More than 17 million Americans finished a road race in 2015, which adds up to a head-spinning number of bananas and energy shots consumed. But once runners have toweled off, they’re entitled to a big, filling feast. If you’ve volunteered to host a post-race brunch, there are plenty of ways to make the party so much fun that attendees forget the pain of their final miles. For tips on everything from set-up to take-away favors, read on.
No matter which menu you choose, don’t forget that hydration is critical in the hours after physical exertion. If you arrange a Bloody Mary Bar or pour celebratory mimosas, make sure to also keep filled water pitchers on the dining table. Enhance water’s appeal by flavoring it with fruit.
Prepping the Place
It’s not unusual for competitive runners to enjoy a cheeseburger or sub sandwich in the bathtub after a race (hey, you’ve earned it.) Obviously, it’s not practical to draw baths for every race finisher on your guest list, but it’s not too hard to place small foot-soaking tubs beneath the dining table. Or if your space lends itself to more casual seating arrangements, runners won’t mind having carpeted surfaces and cushions available for stretching and sprawling. Many races have a theme, which should provide instant inspiration for table décor. For example, if your guests just completed a 5K celebrating summer, seasonal flowers ought to be on the table.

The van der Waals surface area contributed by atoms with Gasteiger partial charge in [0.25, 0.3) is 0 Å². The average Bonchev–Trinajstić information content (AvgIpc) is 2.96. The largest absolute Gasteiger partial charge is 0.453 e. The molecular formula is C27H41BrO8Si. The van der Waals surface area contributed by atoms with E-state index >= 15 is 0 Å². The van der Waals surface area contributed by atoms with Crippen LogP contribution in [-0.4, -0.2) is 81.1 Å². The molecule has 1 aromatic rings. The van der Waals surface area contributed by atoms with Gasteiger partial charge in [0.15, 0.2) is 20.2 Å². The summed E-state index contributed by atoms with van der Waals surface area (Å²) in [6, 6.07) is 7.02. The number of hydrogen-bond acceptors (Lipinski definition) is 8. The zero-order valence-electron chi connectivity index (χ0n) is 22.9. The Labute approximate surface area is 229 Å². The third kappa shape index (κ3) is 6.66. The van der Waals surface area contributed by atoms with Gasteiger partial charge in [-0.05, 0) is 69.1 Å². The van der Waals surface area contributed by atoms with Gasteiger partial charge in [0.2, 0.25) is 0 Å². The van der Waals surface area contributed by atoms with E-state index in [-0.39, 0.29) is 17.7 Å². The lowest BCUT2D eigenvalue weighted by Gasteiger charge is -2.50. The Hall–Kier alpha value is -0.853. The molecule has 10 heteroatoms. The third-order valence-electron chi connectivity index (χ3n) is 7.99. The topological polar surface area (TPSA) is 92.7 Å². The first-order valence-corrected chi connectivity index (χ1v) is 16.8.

Creating the Menu
Surveys show that runners aren’t picky about what they eat after a race: After all, they’re famished. But many competitive runners follow restricted diets as a matter of course, so to speak, meaning one of the following three menus might be most appropriate for your crowd. As for how much food to prepare, this handy guide should help.
Go for the Carbs
Generally, runners load up on carbs before a race and eat lean protein after it. But as the many races that treat competitors to beer at the finish line suggest, runners often still have a taste for carbohydrates when they’re done racing (especially if the race is held in cold weather.) But this isn’t the time to break out bagels and cream cheese. Instead, stress whole grains and vegetables with the following line-up:
- Fluffy Pancakes
- Savory Sweet Potato Hash
- Whole Grain Waffles
- Easy French Toast Waffles
- Bacon and Egg Doughnuts
Staying Strong with Vegan Options
A recovery meal doesn’t have to involve eggs or cheese. This menu features protein from plant-based sources, including quinoa and tofu.
- Blueberry Lemon Breakfast Quinoa
- Anna’s Scrambled Tofu
- Meyer Lemon Avocado Toast
- Ultimate Tofu Breakfast Burrito Bowls
It’s been decades since athletes tore into bloody steaks after competing, but it’s still wise to make a beeline for protein in the wake of a hard-run race. This brunch is heavy on the lean proteins of which nutritionists and healthy eaters approve.
- Baked spinach-and-egg white muffins
- Cottage cheese pancakes
- Easy almond butter cookies
- Turkey breakfast sausage